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  • Letter from Ole Bull to Sara Thorp
  • Jeff Todd Titon, Professor of Music and Director of the Ph.D. program in ethnomusicology (bio)

The following undated letter from the famous nineteenth-century Norwegian violin virtuoso, Ole Bull, to the American, Sara Thorp (later Sara Thorp Bull), was found among the papers of Sara Bull in Madison, Wisconsin. Internal evidence suggests that the letter was written early in the year 1869. Whether it ever was posted, or whether Bull delivered it in person, is not known.

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Figure 1.

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My dear sweet Sara,

When I promised to write you about my Kentucky adventures on this latest American tour, I could not have foretold the singular encounter that took place on the night of 4 December 1868. Now that I have returned to civilization I wonder whether I dreamed it. I believe I fell in with native violinists even more rough-hewn than the hardanger fiddlers I know in Norway. But dear miss, I am ahead of myself. I was proceeding northwest along the Ohio River. As you know, I dislike steamboats because of the belching smoke and the constant tremor, which sometimes prevents me from sleeping. That night insomnia struck. Near midnight I was out walking on deck, quite alone except for my precious da Salo violin, which as you know, I have with me always. The night was dark and the river mist thick when our steamboat rammed another vessel.

The collision caused me to lose my balance. I lurched forward. The fog made it impossible to see more than five feet in any direction. A few seconds later, one loud explosion was followed by another. Through the mist I saw a conflagration behind me, the flames reaching nearly to the height of the smokestack. I did not hesitate, but jumped overboard, raising my da Salo high above my head. It being late fall, the temperature of the water was colder than I would have wished, but this was preferable to the heat I left on the steamboat. I swam to the nearest side of the river and pulled myself out. The fire behind me provided such light as I needed to scramble up a path on the riverbank. The flames of hell could not have burned more brightly. I looked back toward the steamboat but could see no one. Indeed, I had seen no one since the explosion and fire. The boat by this time was listing to port and sinking. I had left my money on the steamboat. My wet, muddy clothes and dry da Salo were now my only possessions.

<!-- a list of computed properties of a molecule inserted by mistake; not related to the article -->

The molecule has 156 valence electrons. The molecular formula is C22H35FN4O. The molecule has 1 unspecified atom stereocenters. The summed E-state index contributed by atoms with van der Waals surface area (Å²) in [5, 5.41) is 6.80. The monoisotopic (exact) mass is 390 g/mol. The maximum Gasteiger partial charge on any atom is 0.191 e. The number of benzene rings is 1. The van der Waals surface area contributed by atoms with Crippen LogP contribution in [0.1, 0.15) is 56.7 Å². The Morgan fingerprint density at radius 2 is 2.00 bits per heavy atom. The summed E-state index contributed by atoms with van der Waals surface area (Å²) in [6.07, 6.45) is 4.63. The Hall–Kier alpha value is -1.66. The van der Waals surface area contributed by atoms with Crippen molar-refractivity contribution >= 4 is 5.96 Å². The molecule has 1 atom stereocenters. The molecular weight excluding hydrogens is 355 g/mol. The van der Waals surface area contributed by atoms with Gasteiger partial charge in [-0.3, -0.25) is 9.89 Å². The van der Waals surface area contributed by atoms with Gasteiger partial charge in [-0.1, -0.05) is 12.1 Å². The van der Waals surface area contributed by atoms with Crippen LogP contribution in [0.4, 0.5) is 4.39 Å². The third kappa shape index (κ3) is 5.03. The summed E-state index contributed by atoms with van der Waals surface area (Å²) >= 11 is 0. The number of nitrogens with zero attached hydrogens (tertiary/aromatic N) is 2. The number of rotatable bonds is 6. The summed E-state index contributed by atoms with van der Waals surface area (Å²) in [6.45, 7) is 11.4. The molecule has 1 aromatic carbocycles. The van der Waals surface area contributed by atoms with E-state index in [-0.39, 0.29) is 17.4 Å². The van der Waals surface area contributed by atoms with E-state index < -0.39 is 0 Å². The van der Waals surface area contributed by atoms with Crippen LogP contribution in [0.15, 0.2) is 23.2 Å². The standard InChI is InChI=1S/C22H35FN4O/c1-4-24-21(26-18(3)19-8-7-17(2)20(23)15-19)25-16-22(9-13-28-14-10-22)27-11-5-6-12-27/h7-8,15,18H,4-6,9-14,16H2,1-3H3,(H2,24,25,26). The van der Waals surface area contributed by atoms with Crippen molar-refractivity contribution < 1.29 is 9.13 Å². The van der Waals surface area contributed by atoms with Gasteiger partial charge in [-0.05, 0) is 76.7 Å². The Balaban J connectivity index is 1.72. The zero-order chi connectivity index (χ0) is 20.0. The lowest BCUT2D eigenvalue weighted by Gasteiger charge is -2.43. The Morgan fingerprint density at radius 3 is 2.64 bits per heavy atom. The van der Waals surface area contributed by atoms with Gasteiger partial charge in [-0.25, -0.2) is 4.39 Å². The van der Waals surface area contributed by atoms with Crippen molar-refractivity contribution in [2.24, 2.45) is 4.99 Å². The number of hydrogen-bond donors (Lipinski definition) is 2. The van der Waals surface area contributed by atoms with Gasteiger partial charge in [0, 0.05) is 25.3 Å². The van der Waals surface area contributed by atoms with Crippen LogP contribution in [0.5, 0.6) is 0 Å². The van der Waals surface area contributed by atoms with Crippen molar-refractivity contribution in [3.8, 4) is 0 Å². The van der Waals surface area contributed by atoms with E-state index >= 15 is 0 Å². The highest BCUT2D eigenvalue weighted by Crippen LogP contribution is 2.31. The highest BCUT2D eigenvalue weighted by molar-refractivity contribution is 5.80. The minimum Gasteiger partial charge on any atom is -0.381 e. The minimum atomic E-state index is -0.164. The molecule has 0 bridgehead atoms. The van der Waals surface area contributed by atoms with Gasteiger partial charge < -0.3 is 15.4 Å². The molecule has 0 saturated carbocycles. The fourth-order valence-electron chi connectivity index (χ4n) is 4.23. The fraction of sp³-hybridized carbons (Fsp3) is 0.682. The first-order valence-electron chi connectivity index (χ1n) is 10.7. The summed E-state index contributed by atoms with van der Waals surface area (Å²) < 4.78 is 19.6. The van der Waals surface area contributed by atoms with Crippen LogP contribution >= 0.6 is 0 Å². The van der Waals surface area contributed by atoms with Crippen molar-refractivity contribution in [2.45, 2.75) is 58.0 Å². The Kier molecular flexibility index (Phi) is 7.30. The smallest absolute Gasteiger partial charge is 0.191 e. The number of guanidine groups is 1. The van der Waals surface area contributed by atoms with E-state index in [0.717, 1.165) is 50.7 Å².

Atop the tangled bank I could see no sign of human or animal. I did not know then that I had chosen the Kentucky side of the river. As I continued, the mist dissipated, the moon appeared, and I reckoned that I was heading south along the Kentucky side. I hoped to find a cottage where I might implore the owner for lodging. I envisioned a cozy fire and a tidy parlor with the family gathered 'round while I fiddled in exchange for my board and lodging. Imagine!—and it was past midnight! But finding no place to rest, I fashioned a walking stick from a maple branch and plunged ahead, veering deeper into the forest and following a watercourse southwest. I began to wonder what wild creature I might encounter. There could be an Indian behind any tree, I thought. What if I should encounter the devil himself? Wishing to avoid being attacked by a bear, bitten by a poisonous snake, or scalped by a wild Indian, I made haste through the forest. A human life is nothing here. Usually I am afraid of robbers and I keep an eye on my things, but now I had nothing but a maple stick and my da Salo!

At length the terrain grew steep. I grew tired and slowed to a walk. I could hear the watercourse running below. Although it was not a particularly cold night, I shivered in my drying clothes. Surely I would catch a fever and would have to treat myself with cold water, fast...


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pp. 316-324
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